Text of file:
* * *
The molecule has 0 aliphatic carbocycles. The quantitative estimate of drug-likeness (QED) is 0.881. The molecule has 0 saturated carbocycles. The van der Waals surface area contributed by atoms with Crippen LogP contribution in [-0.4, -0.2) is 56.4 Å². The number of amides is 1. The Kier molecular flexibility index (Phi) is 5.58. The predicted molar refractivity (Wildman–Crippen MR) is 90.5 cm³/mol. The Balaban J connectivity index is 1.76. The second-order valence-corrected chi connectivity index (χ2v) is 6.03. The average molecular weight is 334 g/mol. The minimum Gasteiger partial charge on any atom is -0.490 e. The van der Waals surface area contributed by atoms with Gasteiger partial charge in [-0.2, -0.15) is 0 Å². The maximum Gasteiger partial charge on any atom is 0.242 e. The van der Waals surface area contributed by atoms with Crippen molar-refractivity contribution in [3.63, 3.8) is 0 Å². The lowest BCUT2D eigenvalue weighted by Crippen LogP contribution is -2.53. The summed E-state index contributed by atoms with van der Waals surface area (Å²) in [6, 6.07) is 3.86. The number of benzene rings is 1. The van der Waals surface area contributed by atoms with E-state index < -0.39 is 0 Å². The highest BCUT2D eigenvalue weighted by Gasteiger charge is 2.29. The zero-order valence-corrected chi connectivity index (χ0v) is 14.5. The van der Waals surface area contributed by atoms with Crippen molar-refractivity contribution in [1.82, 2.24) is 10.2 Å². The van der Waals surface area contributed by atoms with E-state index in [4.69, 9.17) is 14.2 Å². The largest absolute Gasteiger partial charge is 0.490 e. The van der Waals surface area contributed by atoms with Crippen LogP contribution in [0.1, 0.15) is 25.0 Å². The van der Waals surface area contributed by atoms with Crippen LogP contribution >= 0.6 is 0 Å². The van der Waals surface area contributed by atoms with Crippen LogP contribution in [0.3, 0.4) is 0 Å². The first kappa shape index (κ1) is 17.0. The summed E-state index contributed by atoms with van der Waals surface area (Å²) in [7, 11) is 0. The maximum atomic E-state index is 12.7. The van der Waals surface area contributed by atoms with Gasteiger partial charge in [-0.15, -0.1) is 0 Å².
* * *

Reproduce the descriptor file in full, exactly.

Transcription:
The molecule has 0 aliphatic carbocycles. The quantitative estimate of drug-likeness (QED) is 0.881. The molecule has 0 saturated carbocycles. The van der Waals surface area contributed by atoms with Crippen LogP contribution in [-0.4, -0.2) is 56.4 Å². The number of amides is 1. The Kier molecular flexibility index (Phi) is 5.58. The predicted molar refractivity (Wildman–Crippen MR) is 90.5 cm³/mol. The Balaban J connectivity index is 1.76. The second-order valence-corrected chi connectivity index (χ2v) is 6.03. The average molecular weight is 334 g/mol. The minimum Gasteiger partial charge on any atom is -0.490 e. The van der Waals surface area contributed by atoms with Gasteiger partial charge in [-0.2, -0.15) is 0 Å². The maximum Gasteiger partial charge on any atom is 0.242 e. The van der Waals surface area contributed by atoms with Crippen molar-refractivity contribution in [3.63, 3.8) is 0 Å². The lowest BCUT2D eigenvalue weighted by Crippen LogP contribution is -2.53. The summed E-state index contributed by atoms with van der Waals surface area (Å²) in [6, 6.07) is 3.86. The number of benzene rings is 1. The van der Waals surface area contributed by atoms with E-state index < -0.39 is 0 Å². The highest BCUT2D eigenvalue weighted by Gasteiger charge is 2.29. The zero-order valence-corrected chi connectivity index (χ0v) is 14.5. The van der Waals surface area contributed by atoms with Crippen molar-refractivity contribution in [1.82, 2.24) is 10.2 Å². The van der Waals surface area contributed by atoms with E-state index in [4.69, 9.17) is 14.2 Å². The largest absolute Gasteiger partial charge is 0.490 e. The van der Waals surface area contributed by atoms with Crippen LogP contribution in [0.1, 0.15) is 25.0 Å². The van der Waals surface area contributed by atoms with Crippen LogP contribution >= 0.6 is 0 Å². The van der Waals surface area contributed by atoms with Crippen LogP contribution in [0.3, 0.4) is 0 Å². The first kappa shape index (κ1) is 17.0. The summed E-state index contributed by atoms with van der Waals surface area (Å²) in [7, 11) is 0. The maximum atomic E-state index is 12.7. The van der Waals surface area contributed by atoms with Gasteiger partial charge in [-0.15, -0.1) is 0 Å².